- Ask them about the major issues that they are encountering and what they would like to accomplish if they had more resources or more staffing.
- Meet with the superintendent of the local public-school district or the principal of the elementary school in your neighborhood. Inquire about the issues that families are facing in your community (e.g., drug use, kids with learning disabilities, single parent challenges).
- If you don’t know already, consult recent census data to identify the blighted neighborhoods and neediest parts of your community.
2. Develop an action plan. Pick one thing that your church could rally around.
- Adopt a local elementary school and provide mentors for at-risk kids.
- Adopt a mobile home park and take one Saturday a month to plant flowers, weed flower beds, and pick up trash.
- Host a regular parent workshop to help equip parents in your community.
- Provide refreshments and bring in competent speakers to outline strategies for navigating technology in the home.
- Bring in competent speakers to outline strategies for charting a sustainable course for youth sports (or whatever area of need you identified).
- Host a quarterly activity night and provide respite child care to parents of kids with special needs.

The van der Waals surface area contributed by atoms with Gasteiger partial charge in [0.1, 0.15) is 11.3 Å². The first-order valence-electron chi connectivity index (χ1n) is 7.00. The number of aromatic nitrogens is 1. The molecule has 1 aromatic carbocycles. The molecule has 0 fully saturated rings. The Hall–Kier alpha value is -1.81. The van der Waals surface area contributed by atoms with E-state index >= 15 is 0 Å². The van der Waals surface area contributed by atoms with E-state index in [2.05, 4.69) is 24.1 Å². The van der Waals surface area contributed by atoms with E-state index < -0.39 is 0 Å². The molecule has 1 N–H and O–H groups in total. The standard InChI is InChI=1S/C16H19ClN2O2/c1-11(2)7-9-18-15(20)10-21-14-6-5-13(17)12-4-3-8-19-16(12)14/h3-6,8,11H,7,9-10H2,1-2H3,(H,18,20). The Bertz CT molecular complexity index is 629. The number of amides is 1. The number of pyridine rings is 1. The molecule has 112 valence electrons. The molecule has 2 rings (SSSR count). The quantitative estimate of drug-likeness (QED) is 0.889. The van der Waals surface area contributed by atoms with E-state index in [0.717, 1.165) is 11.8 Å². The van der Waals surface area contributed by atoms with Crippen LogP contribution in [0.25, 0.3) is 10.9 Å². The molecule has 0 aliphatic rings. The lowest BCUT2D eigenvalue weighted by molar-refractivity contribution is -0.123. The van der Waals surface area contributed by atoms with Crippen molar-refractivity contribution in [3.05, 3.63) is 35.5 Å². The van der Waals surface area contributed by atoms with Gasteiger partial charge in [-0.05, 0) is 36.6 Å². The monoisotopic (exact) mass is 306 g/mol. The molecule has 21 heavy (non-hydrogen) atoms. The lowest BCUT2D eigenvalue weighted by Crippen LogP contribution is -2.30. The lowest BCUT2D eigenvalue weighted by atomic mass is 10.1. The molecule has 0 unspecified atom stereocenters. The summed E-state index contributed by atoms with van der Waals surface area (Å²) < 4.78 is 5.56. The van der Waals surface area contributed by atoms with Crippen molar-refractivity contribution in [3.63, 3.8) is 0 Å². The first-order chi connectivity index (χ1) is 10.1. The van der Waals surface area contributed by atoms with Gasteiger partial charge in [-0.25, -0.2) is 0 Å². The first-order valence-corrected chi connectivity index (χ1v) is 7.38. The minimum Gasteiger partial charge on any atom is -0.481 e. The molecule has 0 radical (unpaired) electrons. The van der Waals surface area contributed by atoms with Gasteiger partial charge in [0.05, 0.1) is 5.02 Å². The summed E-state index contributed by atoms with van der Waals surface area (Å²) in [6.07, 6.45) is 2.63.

- If you have mechanics in your church, schedule a quarterly vehicle maintenance day for single moms to have their oil changed.
3. Be patient.
You will probably not change your church’s reputation overnight. You might encounter initial resistance and suspicion from government leaders and school administrators. Some of your attempts might flop. But once people see that you are seeking to serve without any ulterior motive, they will begin to take notice. Unlike that first ArtPrize, people might not be lined up for city blocks to get into your church. But they might start noticing your church for the first time. And while they might stand at a distance, they won’t be able to help casting a curious glance in your direction. That is the attractional quality of beauty.